Rockies 5, Braves 1: Braves third baseman Adonis Garcia had a couple of big hits right after he came up. But between is defense and the impending arrival of Hector Olivera, his days are numbered. Nights in which he commits three errors allowing four unearned runs merely hasten that process along. It was Atlanta’s 12th loss in 15 games. Wheeeeeee!

Dodgers 5, Reds 1: The Dodgers snap a five-game losing streak thanks to Alex Wood taking a shutout into the sixth inning and JimmyRollins and Justin Turner each hitting two-run home runs. The Dodgers turned three double plays behind Wood too, making life easier.

Marlins 5, Pirates 2: Dee Gordon stole four bases, reaching on a couple of infield hits. He’s also still batting .333 on the year which I wouldn’t have guessed. Haven’t paid that much attention to him since his hot start and since the Marlins feel out of relevance early in the year. I’ll be damned. Our friend Old Gator pointed out to me that in the 7th inning the Marlins had a triple, a walk and four stolen bases – and they scored zero runs that inning. That’s pretty hard to do, one assumes.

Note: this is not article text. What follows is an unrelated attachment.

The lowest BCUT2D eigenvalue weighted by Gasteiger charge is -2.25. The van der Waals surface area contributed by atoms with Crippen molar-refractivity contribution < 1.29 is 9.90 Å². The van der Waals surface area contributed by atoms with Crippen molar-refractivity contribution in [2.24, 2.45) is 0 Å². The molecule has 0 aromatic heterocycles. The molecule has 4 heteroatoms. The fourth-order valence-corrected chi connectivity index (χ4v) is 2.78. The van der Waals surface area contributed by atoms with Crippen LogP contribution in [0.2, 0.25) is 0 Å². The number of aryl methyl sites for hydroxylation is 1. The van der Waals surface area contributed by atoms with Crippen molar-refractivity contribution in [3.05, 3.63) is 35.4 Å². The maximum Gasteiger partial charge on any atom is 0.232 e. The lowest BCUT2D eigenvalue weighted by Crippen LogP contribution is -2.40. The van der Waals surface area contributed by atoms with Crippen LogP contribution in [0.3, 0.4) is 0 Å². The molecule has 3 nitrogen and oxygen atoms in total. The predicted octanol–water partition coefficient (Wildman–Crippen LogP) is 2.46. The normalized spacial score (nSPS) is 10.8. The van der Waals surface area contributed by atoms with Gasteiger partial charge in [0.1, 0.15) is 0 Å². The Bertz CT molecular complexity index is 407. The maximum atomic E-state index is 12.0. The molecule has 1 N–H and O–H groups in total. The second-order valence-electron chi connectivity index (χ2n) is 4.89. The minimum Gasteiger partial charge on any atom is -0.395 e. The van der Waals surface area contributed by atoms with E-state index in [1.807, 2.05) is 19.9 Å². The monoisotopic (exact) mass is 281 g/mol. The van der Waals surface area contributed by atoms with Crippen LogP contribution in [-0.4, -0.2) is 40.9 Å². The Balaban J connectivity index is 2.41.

Twins 11, Rays 7: That’s five straight wins for the Twins, who are only a half game out of the wild card. Brian Dozier, Miguel Sano and Eddie Rosario homered.

Blue Jays 6, Rangers 5: Down by one in the ninth the Blue Jays rallied for two and the win. Troy Tulowitzki had three hits, including the game-tying RBI single in the ninth. The go-ahead run scored on an Adrian Beltre throwing error. Which, man, you don’t see that sort of thing happen too dang often.

White Sox 5, Red Sox 4: Sox win. Trayce Thompson drove in three runs. He was a homer shy of the cycle. He was called up at the beginning of the month and has gone 12-for-23 in part time play. The White Sox rattled off 15 hits in all.